A quick recommendation for anyone who cares about such things. You may, like me, wonder why the Rolling Stones bother to drag their weary carcasses around world stages or release new material beyond paying for huge alimony/medical bills. For me, their continued presence daily diminishes any seismic affect they may have wrought on late 20th century culture. Every self-reinventing remark from the uber-rebel Keef is more embarrassing than the last, seen through a retrospective filter of a post-modern idea of how a rock star should behave. At times you'd think he invented the blues, rather than just appropriating the form in the service of a white middle class music industry.
But last night I watched Brett Morgen's new documentary Crossfire Hurricane (briefly available on the BBC iPlayer, but released on DVD in January) and was astounded. Produced by Old Rubber Lips himself, it's both an honest and excitingly edited summary of exactly HOW important the band were to the '60s and early '70s, and it's also (finally) a salve for any fans who long ago gave up on the band and their increasing irrelevance.
Finally, we get proper respect for the criminally underrated Mick Taylor, who succeeded in replacing the terminally messed-up Brian Jones after he spiralled into self-destruction as he saw what had been his band drift beyond his faltering grasp.
We get voiceovers from all band members, including Taylor and Bill Wyman (who, until recently, both looked like they'd been airbrushed from history), while the documentary seems to acknowledge that the band's best work preceded the adoption of Ronnie Wood (who, I always thought was taken on more as a drinking/drug buddy for Keef than for any talent he had as a guitarist).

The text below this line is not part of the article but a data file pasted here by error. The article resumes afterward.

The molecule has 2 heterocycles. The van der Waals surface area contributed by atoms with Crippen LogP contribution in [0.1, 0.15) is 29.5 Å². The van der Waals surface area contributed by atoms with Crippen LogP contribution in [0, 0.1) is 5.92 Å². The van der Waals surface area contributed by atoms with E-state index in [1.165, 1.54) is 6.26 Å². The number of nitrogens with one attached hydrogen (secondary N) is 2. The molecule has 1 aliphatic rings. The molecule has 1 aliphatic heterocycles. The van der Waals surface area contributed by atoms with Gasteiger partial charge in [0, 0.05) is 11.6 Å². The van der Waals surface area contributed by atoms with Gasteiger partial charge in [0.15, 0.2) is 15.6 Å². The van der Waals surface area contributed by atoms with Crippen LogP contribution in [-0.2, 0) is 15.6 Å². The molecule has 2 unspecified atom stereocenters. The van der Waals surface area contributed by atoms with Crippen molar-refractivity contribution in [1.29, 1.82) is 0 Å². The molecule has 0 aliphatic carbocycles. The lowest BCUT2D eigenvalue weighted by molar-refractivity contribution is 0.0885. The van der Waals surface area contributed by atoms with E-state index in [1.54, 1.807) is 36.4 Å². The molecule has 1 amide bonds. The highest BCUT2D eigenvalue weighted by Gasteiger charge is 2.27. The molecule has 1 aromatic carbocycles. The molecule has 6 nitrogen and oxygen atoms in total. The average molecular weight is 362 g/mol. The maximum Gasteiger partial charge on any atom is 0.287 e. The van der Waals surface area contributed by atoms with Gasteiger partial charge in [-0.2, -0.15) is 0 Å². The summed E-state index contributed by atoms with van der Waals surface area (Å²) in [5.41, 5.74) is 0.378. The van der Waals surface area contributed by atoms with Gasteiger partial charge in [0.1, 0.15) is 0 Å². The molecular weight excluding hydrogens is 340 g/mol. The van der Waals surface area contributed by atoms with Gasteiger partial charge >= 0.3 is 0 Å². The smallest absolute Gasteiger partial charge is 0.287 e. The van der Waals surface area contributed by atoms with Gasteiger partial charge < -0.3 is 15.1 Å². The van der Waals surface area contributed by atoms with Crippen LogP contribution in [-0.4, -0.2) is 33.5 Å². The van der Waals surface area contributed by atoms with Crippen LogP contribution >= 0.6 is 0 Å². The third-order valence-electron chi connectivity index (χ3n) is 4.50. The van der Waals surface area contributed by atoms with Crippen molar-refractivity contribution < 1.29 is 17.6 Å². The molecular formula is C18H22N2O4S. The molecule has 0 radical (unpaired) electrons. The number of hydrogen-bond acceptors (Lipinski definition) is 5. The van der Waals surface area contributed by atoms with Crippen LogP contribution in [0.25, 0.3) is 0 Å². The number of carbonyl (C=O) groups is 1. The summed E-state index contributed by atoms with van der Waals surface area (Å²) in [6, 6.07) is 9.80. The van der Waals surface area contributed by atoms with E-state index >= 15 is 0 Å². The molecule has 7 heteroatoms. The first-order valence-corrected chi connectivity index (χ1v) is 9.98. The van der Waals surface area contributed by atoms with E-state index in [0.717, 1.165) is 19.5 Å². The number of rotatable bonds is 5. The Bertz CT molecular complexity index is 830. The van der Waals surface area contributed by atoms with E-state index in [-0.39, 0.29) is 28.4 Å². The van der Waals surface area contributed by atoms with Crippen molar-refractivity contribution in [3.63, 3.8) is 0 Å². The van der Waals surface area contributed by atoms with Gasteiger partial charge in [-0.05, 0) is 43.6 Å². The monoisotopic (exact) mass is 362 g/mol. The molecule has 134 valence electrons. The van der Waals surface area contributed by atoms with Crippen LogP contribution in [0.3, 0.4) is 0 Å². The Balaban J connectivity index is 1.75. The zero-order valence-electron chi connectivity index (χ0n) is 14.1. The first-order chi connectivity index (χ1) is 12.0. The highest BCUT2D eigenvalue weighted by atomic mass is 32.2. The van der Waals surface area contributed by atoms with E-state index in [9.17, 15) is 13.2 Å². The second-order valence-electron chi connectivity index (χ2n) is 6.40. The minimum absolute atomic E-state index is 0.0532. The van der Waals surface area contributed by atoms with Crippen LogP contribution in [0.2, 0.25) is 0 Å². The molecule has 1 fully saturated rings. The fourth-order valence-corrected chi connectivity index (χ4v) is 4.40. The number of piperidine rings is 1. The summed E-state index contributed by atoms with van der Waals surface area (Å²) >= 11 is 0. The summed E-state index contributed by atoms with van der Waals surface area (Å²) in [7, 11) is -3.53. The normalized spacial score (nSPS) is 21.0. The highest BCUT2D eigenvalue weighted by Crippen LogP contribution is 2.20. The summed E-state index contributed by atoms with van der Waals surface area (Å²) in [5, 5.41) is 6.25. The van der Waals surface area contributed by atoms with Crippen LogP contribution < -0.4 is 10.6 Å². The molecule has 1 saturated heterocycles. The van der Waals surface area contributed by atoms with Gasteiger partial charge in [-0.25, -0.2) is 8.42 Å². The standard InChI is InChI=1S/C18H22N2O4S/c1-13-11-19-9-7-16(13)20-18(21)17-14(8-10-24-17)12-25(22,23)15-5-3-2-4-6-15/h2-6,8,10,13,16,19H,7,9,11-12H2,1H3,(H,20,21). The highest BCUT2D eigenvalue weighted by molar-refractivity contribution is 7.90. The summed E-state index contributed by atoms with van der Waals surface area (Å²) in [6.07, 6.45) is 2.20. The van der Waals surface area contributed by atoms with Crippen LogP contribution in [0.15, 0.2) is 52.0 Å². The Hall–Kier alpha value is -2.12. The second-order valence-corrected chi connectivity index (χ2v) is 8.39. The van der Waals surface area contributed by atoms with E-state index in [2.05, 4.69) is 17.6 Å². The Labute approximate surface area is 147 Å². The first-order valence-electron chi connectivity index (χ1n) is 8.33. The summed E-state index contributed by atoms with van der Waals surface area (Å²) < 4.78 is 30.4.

While this only deepens the question as to why the band see fit to drag out their existence, it still confirms what all true fans of the band have always known. It does this by giving us a treasure trove of unseen and rare footage (yes, plenty of it from Robert Frank's grim Cocksucker Blues and the Maysles' Brothers' Gimme Shelter: the footage of Altamont is still scary as hell) - some of it utterly unafraid to show the key role drugs took in shaping their journey. The shot of Jagger having a pre-show toot from the end of a switchblade seems ridiculously posed and still somehow louchely dangerous, perhaps as a slap to Richards who seems to believe that he's cornered the market in scarf-wearing decadence.
It's by no means a perfect documentary - there's no mention of sixth founding member and road manager, Ian Stewart - but then, for a band who openly admit that for them whole chunks of the period covered are now missing it's probably how it should be. Through a combination of period interviews, rapid editing, private backstage footage (often hilariously at odds with what you're seeing on screen: again Richards' proclamations of how a few days in Wormwood Scrubs somehow transformed him into a bona fide criminal seem woefully self-mythologising, while he still tries to point out that it was worse than Jagger's place of incarceration), you not only get a sense of how insane it must have been to be a member of the band but also how dangerous the band really did seem to the establishment. Richards estimates that for a good two years in the mid '60s the band never even finished a gig. It genuinely does make any so-called rock band from the last 20 years look tame. But then, this Pandora's box could only be opened once,. By 1977 only something like punk, something more about nihilism than sex, could ever come close to replicating what had come before.
Above all Crossfire Hurricane does what Mick Taylor, in his opening remarks asks it to - it reminds you just how much FUN the Stones brought into the lives of a couple of generations. Yes, for a while they really were the greatest rock 'n' roll band in the world.
If only that could be enough for them now.